Fashion

‘The Handmaid’s Tale’ Goes High Fashion With Vaquera

Fashion

‘The Handmaid’s Tale’ Goes High Fashion With Vaquera

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Photography: Courtesy Vaquera

A dystopian story about a society that forces women into slavery to bear children for the rich and powerful doesn’t exactly seem like the most likely candidate for a spin-off womenswear collection, and yet, here we are. When it was announced earlier this year that Hulu’s The Handmaid’s Tale (based off Margaret Atwood’s book by the same name) would be getting the runway treatment, many people furrowed their brows in confusion. But fans of Vaquera, the New York-based design collective responsible for the sartorial adaptation, knew what was up.

Made of up millennial designers Patric DiCaprio, David Moses, Bryn Taubensee, and Claire Sully, Vaquera is known for taking on issues of gender and sexuality, capitalist greed, and Americana with a tongue-in-cheek sense of humor that has set the label apart from its contemporaries. For their first official New York Fashion Week show last season, the designers riffed on the so-called “American Dream,” which meant references to service industry jobs, Tiffany & Co and everything in between. Basically, this is all to say that if anyone were qualified to make Handmaids high fashion, it’s Vaquera.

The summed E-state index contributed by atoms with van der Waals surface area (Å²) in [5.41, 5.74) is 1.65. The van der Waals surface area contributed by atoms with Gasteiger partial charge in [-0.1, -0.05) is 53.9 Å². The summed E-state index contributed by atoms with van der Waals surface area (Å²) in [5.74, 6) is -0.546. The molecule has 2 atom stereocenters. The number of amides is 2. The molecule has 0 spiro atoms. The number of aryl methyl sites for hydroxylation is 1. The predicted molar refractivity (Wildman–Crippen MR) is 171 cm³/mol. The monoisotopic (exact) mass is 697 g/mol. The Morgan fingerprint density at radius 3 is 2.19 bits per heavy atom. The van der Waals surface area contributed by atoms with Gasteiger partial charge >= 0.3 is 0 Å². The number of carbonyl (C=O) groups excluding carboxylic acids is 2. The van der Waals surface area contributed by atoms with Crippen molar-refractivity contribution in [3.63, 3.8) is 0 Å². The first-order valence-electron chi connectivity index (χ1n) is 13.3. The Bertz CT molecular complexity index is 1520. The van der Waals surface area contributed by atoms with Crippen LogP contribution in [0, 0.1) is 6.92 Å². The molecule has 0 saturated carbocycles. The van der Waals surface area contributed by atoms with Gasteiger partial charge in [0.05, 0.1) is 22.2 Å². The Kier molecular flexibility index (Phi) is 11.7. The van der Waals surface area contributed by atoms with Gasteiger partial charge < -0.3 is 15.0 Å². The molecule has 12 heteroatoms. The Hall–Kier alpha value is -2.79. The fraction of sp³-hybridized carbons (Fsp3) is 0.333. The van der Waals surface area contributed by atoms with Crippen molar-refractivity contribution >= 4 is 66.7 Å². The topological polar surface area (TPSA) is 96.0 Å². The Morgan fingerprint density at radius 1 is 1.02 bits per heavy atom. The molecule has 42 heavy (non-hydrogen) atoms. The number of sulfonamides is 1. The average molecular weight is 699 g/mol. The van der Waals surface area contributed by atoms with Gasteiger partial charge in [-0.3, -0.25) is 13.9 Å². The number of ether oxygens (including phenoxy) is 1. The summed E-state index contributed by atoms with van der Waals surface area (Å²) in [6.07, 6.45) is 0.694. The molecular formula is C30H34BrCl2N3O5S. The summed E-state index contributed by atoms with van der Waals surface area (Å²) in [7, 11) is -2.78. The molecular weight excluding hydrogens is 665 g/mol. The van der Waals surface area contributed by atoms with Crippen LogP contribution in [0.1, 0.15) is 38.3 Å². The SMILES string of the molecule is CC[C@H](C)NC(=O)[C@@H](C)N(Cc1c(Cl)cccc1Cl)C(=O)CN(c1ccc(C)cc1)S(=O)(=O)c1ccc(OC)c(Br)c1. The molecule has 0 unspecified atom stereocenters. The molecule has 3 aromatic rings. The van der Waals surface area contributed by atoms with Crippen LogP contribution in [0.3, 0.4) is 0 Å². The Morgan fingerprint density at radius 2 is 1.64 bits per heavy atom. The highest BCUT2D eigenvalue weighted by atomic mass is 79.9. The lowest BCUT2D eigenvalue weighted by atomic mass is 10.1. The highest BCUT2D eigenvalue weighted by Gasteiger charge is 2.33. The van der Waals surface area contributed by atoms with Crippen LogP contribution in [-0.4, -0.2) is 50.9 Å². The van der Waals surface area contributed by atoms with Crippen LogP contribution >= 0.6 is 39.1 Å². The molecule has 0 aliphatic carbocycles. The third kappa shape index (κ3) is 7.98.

While several looks in the collection incorporate the traditional white bonnets and oversize red garb the handmaids on the show wear, the designers also took some welcome liberties with the aesthetic, creating a variety of ensembles that definitely wouldn’t fly in Gilead.  While ripped red jeans and a little red crop top are humorous given the context, the most awe-inspiring looks are the ones that go in the opposite direction, like a model almost naked under an umbrella, shrouded by a thin piece of white fabric hanging from the top. Others take on the history of feminism and women’s rights, like a reproduction of a suffragette’s costume from 1909 or a white dress covered in a tangle of fire engine red brassieres.



“There’s already so many clothes in the world, so whenever we put together a collection, we always talk about having a really strong message behind it,” Moses told W magazine. “Hulu has a much wider reach, so it’s cool for us to have this platform to make a statement.”

In addition to having a much wider reach, Hulu also has much deeper pockets than Vaquera or any other upstart label could hope for. The collection and star-studded presentation at the Angel Orensanz Center were both funded by the streaming network, setting an interesting precedent. While TV shows worth adapting into high fashion collections don’t come along all the time, will this be something we’ll see again the next time one does? After all, sending a collection down the runway ain’t cheap, and big companies like Hulu seem increasingly desperate for cred with the cool kids. Only time will tell whether the entertainment industry will be the future underwriters of fashion. For now, I’m just curious when (or, more accurately, if) we’ll see any of these looks pop up IRL. As strange as dressing up like a handmaid may be (and, make no mistake, it is really strange), that red slip dress sure is on-trend.